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Would somebody be so pleasant to explain why does the next thing happen? Here is the code:

use v5.14;
use warnings;

my @arr = (1, 2, 3);

sub func
    return @arr;

push(&func(), 4);

say @arr;

When I try to run it, the output is Not an ARRAY reference at ....

I suppose that this is because &func() evaluates not to the @arr, but to a plain list 1, 2, 3 and 1 is treated as ARRAY argument to the push. Can somebody explain why does this happen, cause in the push documentation I found nothing related to this.

Thanks in advance.

share|improve this question
Change return @arr to return \@arr – j.w.r Sep 17 '12 at 18:23
@j.w.r, I know that I can do that, but why @arr does not work? In push doc it is said that it accepts ARRAY as it first argument, so why it does not accept it. I don't ask how to get it to work, but why this does not work. – user907860 Sep 17 '12 at 18:26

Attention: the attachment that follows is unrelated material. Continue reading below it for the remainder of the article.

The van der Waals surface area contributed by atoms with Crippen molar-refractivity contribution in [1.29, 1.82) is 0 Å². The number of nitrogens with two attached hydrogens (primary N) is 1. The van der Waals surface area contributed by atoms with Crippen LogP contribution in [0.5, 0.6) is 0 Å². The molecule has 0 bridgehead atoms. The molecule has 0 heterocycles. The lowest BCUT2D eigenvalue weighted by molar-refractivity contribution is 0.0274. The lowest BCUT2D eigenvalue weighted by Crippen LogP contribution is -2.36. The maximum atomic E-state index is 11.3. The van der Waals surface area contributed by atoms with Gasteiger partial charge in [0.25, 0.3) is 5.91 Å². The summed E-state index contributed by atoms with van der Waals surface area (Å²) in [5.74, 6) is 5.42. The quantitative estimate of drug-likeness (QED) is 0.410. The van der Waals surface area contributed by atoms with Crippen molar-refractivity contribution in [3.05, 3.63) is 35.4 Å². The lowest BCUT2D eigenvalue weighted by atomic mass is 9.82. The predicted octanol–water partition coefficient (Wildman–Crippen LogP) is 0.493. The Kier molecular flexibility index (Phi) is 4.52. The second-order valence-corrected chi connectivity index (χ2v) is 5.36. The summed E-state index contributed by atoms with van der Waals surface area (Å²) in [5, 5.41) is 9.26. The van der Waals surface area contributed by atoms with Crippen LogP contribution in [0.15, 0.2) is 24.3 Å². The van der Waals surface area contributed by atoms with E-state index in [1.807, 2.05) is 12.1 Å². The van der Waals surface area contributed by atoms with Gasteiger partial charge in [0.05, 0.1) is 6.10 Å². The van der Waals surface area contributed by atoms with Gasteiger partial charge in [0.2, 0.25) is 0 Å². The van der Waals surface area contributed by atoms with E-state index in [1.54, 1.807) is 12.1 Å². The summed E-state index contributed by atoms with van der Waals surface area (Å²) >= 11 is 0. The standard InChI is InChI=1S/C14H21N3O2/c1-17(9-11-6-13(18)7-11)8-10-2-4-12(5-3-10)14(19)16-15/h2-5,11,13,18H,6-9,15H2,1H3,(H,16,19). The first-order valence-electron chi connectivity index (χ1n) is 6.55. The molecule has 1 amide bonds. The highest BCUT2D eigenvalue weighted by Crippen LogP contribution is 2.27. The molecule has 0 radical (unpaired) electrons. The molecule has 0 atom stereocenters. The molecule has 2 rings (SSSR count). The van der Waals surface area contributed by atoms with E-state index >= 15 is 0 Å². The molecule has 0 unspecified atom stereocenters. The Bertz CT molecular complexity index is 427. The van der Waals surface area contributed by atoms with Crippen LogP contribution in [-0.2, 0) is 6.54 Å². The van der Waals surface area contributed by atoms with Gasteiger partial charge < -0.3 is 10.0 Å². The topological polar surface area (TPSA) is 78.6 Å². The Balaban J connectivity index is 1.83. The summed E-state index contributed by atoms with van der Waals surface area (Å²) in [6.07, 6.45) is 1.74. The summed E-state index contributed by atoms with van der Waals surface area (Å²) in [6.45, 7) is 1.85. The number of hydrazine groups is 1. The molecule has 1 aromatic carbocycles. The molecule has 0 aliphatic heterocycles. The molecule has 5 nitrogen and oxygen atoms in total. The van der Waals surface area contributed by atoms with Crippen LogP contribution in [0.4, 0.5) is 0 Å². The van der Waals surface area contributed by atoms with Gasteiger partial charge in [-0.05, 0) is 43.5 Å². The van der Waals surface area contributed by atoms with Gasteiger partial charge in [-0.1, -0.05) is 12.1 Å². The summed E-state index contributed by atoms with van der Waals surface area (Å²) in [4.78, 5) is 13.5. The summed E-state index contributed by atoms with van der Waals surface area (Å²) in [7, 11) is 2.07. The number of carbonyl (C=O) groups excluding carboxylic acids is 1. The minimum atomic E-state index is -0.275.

Because func() does not return an array, it returns a list. The various array functions (push, pop, shift, splice) can take an array argument because they have that special functionality, but in (most) other cases, arrays collapse into a list of their elements. Which is why your push statement really looks like this: push(1,2,3,4). – TLP Sep 17 '12 at 18:56
up vote 4 down vote accepted

It's impossible for a sub to return an array. You are returning the result of evaluating the array in list context, which is to say you are returning a list of its content. Obviously, that's not what you want.

push will now accept a reference to an array, so you could use

sub func {
   return \@arr;

push(func(), 4);

Note that push required an array literal until recently, so must use the following if you want backwards compatibility:

sub func {
   return \@arr;

push(@{ func() }, 4);

PS — Note that I removed the &. Why are you telling Perl to ignore the prototype of a sub that has no prototype?

share|improve this answer
As I understood functions always return a result of last expression, not the variable. Is it right? – user907860 Sep 17 '12 at 18:30
@caligula, :lvalue subs would be the exception. They'll actually return the var when called in lvalue context. – ikegami Sep 17 '12 at 18:33
@caligula, ...but push will still expect an array ref if you don't provide an array literal (something that starts with @), even if you used sub func :lvalue { @arr }. – ikegami Sep 17 '12 at 18:45

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